"Sis, any word from Mattie yet?" I asked.
Sammy didn't look up from her phone. "Yes, she texted me that she's eloping with a fire juggler and I totally forgot to mention it."
"So, no then?"
"Can't fool you, can I?" Sammy's typing didn't even slow. "Chillax, brother o' mine. She's a teenager at a music fest. She's just off somewhere having fun."
Dawn squeezed my hand. "It'll be okay. You both needed to get out of that house. It's September and you look pale as an Irishman's arse in winter."
"I've been busy," I said.
"Uh huh. You've been sitting around your room playing video games," she replied. "If I'd known you were going to go full-on basement dweller over that Genesis, I would never have bought it for you."
*Hear hear,* Alynon said.
Sit and spin, Alf, I thought back. "You want me to be able to talk with your friends without sounding like an idiot, right?" I replied. "I have a lot to catch up on."
I had twenty-five years of games, movies, music, and life to experience; in fact, everything that had been created or happened since my spiritual exile to the Other Realm in 1986. With Dawn's help, I was immersing myself in one year each month, so that I could really absorb it all and build up my knowledge and experience in a natural progression. This month I'd reached 1992, and was loving the music. But what had blown my mind, not to mention my free time and a good deal of my regular sleeping hours these past months, were the video games.
I mean, the RPGs alone! Curse of the Azure Bonds, Bard's Tale, Ultima, Wasteland — it was like I'd woken into a fantasy world myself.
But then throw in games like Monkey Island, King's Quest, Sonic the Hedgehog, Flashback, Mortal Kombat, Dune, Mario Kart, Super Star Wars, and — well, I needed three of me just to play them all as much as I wanted. And there remained nearly twenty more years of games for me to catch up on.
"Besides," I added, "I'm technically working, if you count it as research toward me learning to design my own games again."
Fatima looked over. "I thought you were running a dating service for magicals."
"I am," I said. "But it hasn't exactly been bringing in the dollars." Since helping Sal the sasquatch to find his perfect soul mate, customers had finally begun to trickle in for the magical matchmaking service I'd started. Unfortunately, most couldn't afford to pay much, or preferred barter. And despite Mort's promptings and my need for income, I never felt able to turn someone away who came searching for love. "Besides, gaming has always been my true love."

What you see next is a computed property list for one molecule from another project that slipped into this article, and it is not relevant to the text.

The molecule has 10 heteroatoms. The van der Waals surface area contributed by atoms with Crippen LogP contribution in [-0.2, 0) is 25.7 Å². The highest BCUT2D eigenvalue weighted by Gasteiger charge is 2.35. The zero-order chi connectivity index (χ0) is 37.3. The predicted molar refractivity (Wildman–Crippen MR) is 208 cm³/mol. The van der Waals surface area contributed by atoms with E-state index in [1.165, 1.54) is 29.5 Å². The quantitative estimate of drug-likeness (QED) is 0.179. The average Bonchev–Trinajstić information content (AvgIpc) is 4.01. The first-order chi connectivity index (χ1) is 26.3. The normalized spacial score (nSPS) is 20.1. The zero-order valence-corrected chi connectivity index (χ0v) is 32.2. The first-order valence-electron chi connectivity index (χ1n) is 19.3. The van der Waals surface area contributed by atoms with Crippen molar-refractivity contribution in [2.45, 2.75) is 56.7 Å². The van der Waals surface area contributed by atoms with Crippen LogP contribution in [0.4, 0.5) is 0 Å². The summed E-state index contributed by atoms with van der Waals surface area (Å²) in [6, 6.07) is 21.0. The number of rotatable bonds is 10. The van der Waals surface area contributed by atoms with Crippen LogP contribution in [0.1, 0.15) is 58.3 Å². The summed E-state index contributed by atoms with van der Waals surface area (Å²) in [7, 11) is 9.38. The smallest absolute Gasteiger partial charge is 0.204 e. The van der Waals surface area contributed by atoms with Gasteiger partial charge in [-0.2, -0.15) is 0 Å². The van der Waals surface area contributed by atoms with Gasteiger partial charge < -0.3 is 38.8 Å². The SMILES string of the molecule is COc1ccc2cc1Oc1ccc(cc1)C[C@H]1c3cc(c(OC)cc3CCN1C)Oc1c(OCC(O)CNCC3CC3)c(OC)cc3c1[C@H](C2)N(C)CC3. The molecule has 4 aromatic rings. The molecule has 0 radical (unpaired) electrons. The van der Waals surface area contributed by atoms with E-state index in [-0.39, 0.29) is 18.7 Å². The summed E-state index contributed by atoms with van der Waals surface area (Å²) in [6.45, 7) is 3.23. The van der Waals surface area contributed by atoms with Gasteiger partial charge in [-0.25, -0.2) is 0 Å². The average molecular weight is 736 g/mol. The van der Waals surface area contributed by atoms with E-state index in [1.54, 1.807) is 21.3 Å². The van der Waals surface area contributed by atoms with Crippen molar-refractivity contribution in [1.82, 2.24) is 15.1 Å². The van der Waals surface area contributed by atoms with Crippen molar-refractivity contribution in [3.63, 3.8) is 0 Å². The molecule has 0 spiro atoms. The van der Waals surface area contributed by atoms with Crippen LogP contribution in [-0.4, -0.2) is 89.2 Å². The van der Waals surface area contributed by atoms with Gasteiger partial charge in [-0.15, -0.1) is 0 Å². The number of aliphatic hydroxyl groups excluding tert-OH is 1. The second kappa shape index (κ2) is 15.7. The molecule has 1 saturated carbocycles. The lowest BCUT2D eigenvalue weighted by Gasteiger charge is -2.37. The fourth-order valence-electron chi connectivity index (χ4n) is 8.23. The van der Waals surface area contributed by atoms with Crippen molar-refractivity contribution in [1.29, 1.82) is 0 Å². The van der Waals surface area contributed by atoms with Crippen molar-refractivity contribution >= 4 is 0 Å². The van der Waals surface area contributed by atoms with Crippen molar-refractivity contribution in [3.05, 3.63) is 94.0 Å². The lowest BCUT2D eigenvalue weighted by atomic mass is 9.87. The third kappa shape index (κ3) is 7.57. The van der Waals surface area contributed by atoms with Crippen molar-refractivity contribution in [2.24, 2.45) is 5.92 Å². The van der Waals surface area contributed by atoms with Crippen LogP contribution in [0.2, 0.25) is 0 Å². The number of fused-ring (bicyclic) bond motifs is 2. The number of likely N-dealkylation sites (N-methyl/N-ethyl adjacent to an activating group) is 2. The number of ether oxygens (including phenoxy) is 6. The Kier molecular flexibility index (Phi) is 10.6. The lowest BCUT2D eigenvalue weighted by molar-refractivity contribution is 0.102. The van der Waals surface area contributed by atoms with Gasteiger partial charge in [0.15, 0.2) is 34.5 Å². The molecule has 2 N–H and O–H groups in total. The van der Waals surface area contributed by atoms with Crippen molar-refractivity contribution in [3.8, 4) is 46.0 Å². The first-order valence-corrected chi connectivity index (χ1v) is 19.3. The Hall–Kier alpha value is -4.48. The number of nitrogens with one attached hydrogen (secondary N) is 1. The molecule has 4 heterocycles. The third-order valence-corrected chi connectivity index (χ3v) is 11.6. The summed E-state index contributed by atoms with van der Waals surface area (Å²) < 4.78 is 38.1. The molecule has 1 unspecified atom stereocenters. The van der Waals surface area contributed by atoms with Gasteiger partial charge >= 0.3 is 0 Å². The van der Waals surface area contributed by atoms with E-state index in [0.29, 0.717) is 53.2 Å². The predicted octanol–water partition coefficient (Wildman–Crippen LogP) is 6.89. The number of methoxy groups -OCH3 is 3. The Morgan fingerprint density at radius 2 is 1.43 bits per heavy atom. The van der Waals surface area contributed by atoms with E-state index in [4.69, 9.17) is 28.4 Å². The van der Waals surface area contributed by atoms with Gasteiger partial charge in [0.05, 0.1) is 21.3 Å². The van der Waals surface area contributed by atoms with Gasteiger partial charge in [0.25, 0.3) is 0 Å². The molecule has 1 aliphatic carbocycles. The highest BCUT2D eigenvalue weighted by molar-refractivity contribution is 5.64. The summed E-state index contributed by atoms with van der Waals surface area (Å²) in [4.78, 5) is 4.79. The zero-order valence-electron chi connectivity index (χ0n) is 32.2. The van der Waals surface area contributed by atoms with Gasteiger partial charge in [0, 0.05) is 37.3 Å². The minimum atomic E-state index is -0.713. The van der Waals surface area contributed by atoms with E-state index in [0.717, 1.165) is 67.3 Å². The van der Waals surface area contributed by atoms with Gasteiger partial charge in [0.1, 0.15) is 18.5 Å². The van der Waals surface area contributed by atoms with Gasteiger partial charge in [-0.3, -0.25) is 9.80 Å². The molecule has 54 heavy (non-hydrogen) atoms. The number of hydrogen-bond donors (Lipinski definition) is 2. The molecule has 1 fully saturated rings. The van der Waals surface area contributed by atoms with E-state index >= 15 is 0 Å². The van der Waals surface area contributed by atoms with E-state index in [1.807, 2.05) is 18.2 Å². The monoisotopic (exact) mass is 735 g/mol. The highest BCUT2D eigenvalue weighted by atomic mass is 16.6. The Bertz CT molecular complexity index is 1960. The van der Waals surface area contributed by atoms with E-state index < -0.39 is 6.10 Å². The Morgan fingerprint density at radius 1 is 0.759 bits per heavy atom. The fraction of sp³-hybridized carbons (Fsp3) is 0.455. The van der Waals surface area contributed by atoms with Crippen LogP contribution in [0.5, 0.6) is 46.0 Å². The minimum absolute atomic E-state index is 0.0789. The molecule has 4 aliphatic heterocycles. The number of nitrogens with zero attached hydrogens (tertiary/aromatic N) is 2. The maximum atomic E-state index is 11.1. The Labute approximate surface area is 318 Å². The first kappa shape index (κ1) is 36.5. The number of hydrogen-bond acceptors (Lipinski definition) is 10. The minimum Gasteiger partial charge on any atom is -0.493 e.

"Gee, thanks," Dawn said. "Does this mean I should dress up like a video game hottie to grab your heart?"
"You say that like you don't love the idea," I replied.
"Damn. You know me too well." Dawn grinned, and gave me a kiss. "You know I support your dreams, baby, but I just don't want you to be disappointed."
I leaned in close and said for her ears only, "I've seen you in several costumes, and haven't been disappointed yet."
"Damn straight," she said. "Though I still can't believe you look better in that Catwoman outfit than me."
I blushed, and glanced to make sure Sammy hadn't heard, but she gave no sign as she continued tapping at her phone. "Ha ha," I said, just in case.
"Seriously though," Dawn continued, "I'm not sure making games works the way you think anymore. They've become like big budget movies these days, all corporate product and profit, right, Sammy?"
"Not necessarily true," Sammy said without looking up from her phone, clearly able to hear us. Great. "You could probably code a mobile game by yourself. In fact, retro gaming's in right now, so you might even do well."
I blinked. Had Sammy just said something encouraging rather than sarcastic? That was only slightly less rare than Alynon being helpful. It must be Fatima's influence. That, and the number of bands that Dawn had helped Sammy meet in person this weekend.
"Well then," Dawn said, and gave me another squeeze, "we should look into some programming classes."
I didn't mention that I'd already looked into classes and been confused by all the different types of programming options — long gone were the simple days of BASIC. Dawn liked to take charge and lead the way anyway, and I'd found it easiest just to let her.
Of course, her general distrust of the Internet meant she preferred to do things by talking to real people, so we'd probably be spending a few days visiting local colleges rather than a few hours using the magic of the Google. But Dawn had her own kind of magic. Somehow she would make an adventure of it, and probably make friends with the admissions folks, and next thing I knew I'd be enrolled in an already full class for free through some kind of archaic loophole. For the same reason I'd learned not to get in her way once she had a goal in mind, I'd also learned not to question the power of Dawn, but just to sit back and appreciate it.
So all I said was, "That would be great."
The sound of a band doing sound checks echoed from the mural amphitheater stage across the way.
"Ooo, I think Starfucker's coming on," Dawn said.
I wasn't sure if that was a good thing or not. I didn't recognize most of the bands playing this music and arts fest. In fact, none of the artists I'd grown to enjoy over the past couple of months were performing. Nirvana. Boyz II Men. Sleater-Kinney. Blur. MC Hammer. Milli Vanilli. But I'd enjoyed some of the bands that did play.
A cloud of marijuana smoke drifted over us from a passing knot of teenagers.
"If Mattie doesn't show up soon," I said, "maybe we should skip taking her backstage to meet the Presidents tonight."
"Nice try," Dawn said. "I know you're not excited about PotUS, but that's just cause you haven't heard them yet. Besides, Mattie is going to Hall and Oates with you Monday, the least you can do is see the Presidents with her."
Damn. "You know how to cut right to my heart," I said. "Like a real Maneater."
"Maneater, huh?" Dawn said, the corner of her mouth dimpling up. "I can go for that."
A shout went up from a group of hackysackers on the grass in front of the mural stage, drawing my attention back to the flows of energy.
"I just want to know Mattie's okay, is all," I said, tearing my eyes off of the crowd and their spiritual pull again. "There's all kinds of negative energy here."